In 2014, the Latino Theater Company (LTC) re-ignited the Latinx theatre festival tradition, a legacy that has been a mainstay of Chicanx and Latinx theatre-making in the United States for over five decades. The LTC hosted the Encuentro, creating a central meeting space for Latinx theatre-makers, something the LTC continued in 2017 with the Encuentro de las Américas, an international festival featuring productions and theatre-makers from across the Americas performing in English and Spanish. Riffing off encuentro, the Spanish word for an “encounter,” these festivals were critical spaces for theatre-makers, scholars, allies, and audiences from across the Americas to come together and quite literally encounter each other. For more on these festivals, see the edited collections Encuentro: Latinx Performance for the New American Theater and Seeking Common Ground: Latinx and Latin American Theatre and Performance.
The LTC continues this work with RE: Encuentro 2021: National Virtual Latina/o/x Theatre Festival, a festival that highlights the diversity of Latinx communities in the United States. The virtual festival features sixteen productions of Latinx plays in addition to virtual panels featuring Latinx theatre companies across the United States. The robust festival features an explosion of some of the most exciting and cutting-edge Latinx theatre-making working at the forefront of the theatre in the Americas. RE: Encuentro 2021 runs from November 12- 21, 2021.
Here, I talk to playwright Franky D. Gonzalez, whose play Paletas de Coco is featured in RE: Encuentro 2021. Directed by Jeff Liu and written and performed by Gonzalez, Paletas de Coco follows four Christmas Eves in Gonzalez’s life, spanning three generations and a decades-long journey of forgiveness, exploring the playwright’s relationship with fatherhood.
Trevor: Can you tell us more about Paletas de Coco?
Franky: Paletas de Coco is a means for searching for my absent biological father; it is also an attempt at exploring what fatherhood means, both after having seen the worst of it, and after the birth of my son while also exploring the why the I’m able to offer forgiveness after becoming a father. In exploring those topics the I try to tell the humorous and dramatic story of four Christmas Eves to the audience. The stories cover the my last face-to-face interaction with my father (2005), my long battle with depression and an eventual suicide attempt (2009), the birth of the my son (2015), and the settling of a longstanding wager I made with my own depression, wherein the I promised to end everything if I lost (2019). Ultimately I hope with the telling of these four stories that I can not only find my dad, but also reach other fathers who may be struggling as I have with the idea of becoming a father after believing that the word “Dad” was a bad word.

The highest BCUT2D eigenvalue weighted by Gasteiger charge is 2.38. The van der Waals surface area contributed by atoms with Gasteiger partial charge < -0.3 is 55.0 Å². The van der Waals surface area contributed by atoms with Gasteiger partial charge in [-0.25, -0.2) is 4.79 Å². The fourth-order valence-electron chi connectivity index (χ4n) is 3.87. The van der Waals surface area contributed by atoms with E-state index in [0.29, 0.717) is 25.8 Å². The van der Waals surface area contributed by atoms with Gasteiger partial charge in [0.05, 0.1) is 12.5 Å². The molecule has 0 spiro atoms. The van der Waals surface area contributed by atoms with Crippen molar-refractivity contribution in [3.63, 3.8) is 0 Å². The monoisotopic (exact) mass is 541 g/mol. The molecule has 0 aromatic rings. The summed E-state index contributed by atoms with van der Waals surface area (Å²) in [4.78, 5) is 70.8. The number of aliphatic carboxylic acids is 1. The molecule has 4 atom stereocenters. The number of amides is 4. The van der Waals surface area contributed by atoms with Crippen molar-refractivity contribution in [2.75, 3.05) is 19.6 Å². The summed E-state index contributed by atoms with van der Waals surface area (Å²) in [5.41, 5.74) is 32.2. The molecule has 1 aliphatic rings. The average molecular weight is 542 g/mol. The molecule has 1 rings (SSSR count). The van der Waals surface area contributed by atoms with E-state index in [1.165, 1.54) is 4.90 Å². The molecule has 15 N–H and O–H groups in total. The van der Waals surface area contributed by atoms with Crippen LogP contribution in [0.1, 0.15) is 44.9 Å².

Trevor: Paletas de Coco has gone through many different versions, from a solo show to a Red Rabbit/White Rabbit style two-hander. How does this digital festival version differ? What’s new?
Franky: This version is actually a truncated, purely solo, version of the show where I have nobody onstage with me. It’s just myself, blending filmic elements, theatrical elements, and taking the style of vlogging/video journal and turning the work into a sort of letter to the person I fear most of all.
Trevor: How does Paletas de Coco fit within your body of work?
Franky: I have always approached theatre as an interrogation of my great insecurities, fears, and traumas. Previously, I dealt with these issues using fiction as a cover. I felt strongly, however, that in creating Paletas de Coco, I should not fictionalize the struggle of fatherhood by an abandoned son. It’s my personal struggle, and to fictionalize any aspect of that would cause the play to ring false to the people who most need this to be true. Even if it put me in an uncomfortable place and put a negative light on me. Theatre has been my place of confrontation, of grieving, and of finding my way forward. Paletas de Coco became the natural next step in how I create theatrical work.
Trevor: Your career has been taking off the last few years. Everywhere I look you are winning an award, headlining a new play festival, getting a reading, being produced, writing for Netflix (I could go on!). What’s this experience been like for you?
Franky: It’s been surreal, humbling, and at the same time overwhelming. So much of this has been a whirlwind where I wonder if I can keep up with the expectations that come with the commitments of this recognition. There are times where I even feel like I’m in over my head and have no idea what I’m doing, but I recall my most ardent wishes and my own bet with myself in 2009. I wanted this, now I have to be ready to receive it. That it is coming to me, inspires so much gratitude, no matter how overwhelming.
Trevor: What’s next for Franky Gonzalez?
Franky: After Encuentro, I will be developing my comedy Escobar’s Hippo with the Playwrights Center as part of my Core Writer residency. I’ll also be developing new works through my 4 Seasons Residency. Among the plays I want to work on at that time are my MTC/Sloan Commission, a play about the sport of boxing, a remix of a play I previously wrote, a new play that explores the intersection of technology in prison, and finally a new solo show that I feel is an informal sequel to Paletas de Coco about another battle against a different kind of monster in my life. I like to have many projects. It allows me to shift to other things when one grows a little stale or needs time to breathe without me trying to force the play out.
This post was written by the author in their personal capacity.The opinions expressed in this article are the author’s own and do not reflect the view of The Theatre Times, their staff or collaborators.
This post was written by Trevor Boffone.
The views expressed here belong to the author and do not necessarily reflect our views and opinions.